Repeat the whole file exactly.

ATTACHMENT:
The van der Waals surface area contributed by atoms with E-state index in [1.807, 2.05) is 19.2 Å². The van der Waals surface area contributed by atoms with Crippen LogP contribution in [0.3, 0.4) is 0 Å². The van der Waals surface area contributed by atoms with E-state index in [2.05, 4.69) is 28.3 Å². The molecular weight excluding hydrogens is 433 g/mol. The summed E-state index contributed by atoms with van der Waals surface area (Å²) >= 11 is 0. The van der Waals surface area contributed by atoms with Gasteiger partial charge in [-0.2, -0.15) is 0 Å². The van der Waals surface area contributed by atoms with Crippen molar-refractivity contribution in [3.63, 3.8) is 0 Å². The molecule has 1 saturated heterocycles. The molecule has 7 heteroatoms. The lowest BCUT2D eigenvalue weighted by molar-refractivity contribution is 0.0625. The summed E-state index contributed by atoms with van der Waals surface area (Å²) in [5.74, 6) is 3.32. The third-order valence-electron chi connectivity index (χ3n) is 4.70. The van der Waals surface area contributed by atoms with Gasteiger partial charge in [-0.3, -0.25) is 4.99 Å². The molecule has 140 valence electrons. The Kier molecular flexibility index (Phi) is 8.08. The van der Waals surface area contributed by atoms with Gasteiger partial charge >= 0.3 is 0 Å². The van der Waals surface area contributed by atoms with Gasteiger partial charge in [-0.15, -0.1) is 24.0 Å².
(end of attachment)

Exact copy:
The van der Waals surface area contributed by atoms with E-state index in [1.807, 2.05) is 19.2 Å². The van der Waals surface area contributed by atoms with Crippen LogP contribution in [0.3, 0.4) is 0 Å². The van der Waals surface area contributed by atoms with E-state index in [2.05, 4.69) is 28.3 Å². The molecular weight excluding hydrogens is 433 g/mol. The summed E-state index contributed by atoms with van der Waals surface area (Å²) >= 11 is 0. The van der Waals surface area contributed by atoms with Gasteiger partial charge in [-0.2, -0.15) is 0 Å². The van der Waals surface area contributed by atoms with Crippen molar-refractivity contribution in [3.63, 3.8) is 0 Å². The molecule has 1 saturated heterocycles. The molecule has 7 heteroatoms. The lowest BCUT2D eigenvalue weighted by molar-refractivity contribution is 0.0625. The summed E-state index contributed by atoms with van der Waals surface area (Å²) in [5.74, 6) is 3.32. The third-order valence-electron chi connectivity index (χ3n) is 4.70. The van der Waals surface area contributed by atoms with Gasteiger partial charge in [-0.3, -0.25) is 4.99 Å². The molecule has 140 valence electrons. The Kier molecular flexibility index (Phi) is 8.08. The van der Waals surface area contributed by atoms with Gasteiger partial charge >= 0.3 is 0 Å². The van der Waals surface area contributed by atoms with Gasteiger partial charge in [-0.15, -0.1) is 24.0 Å².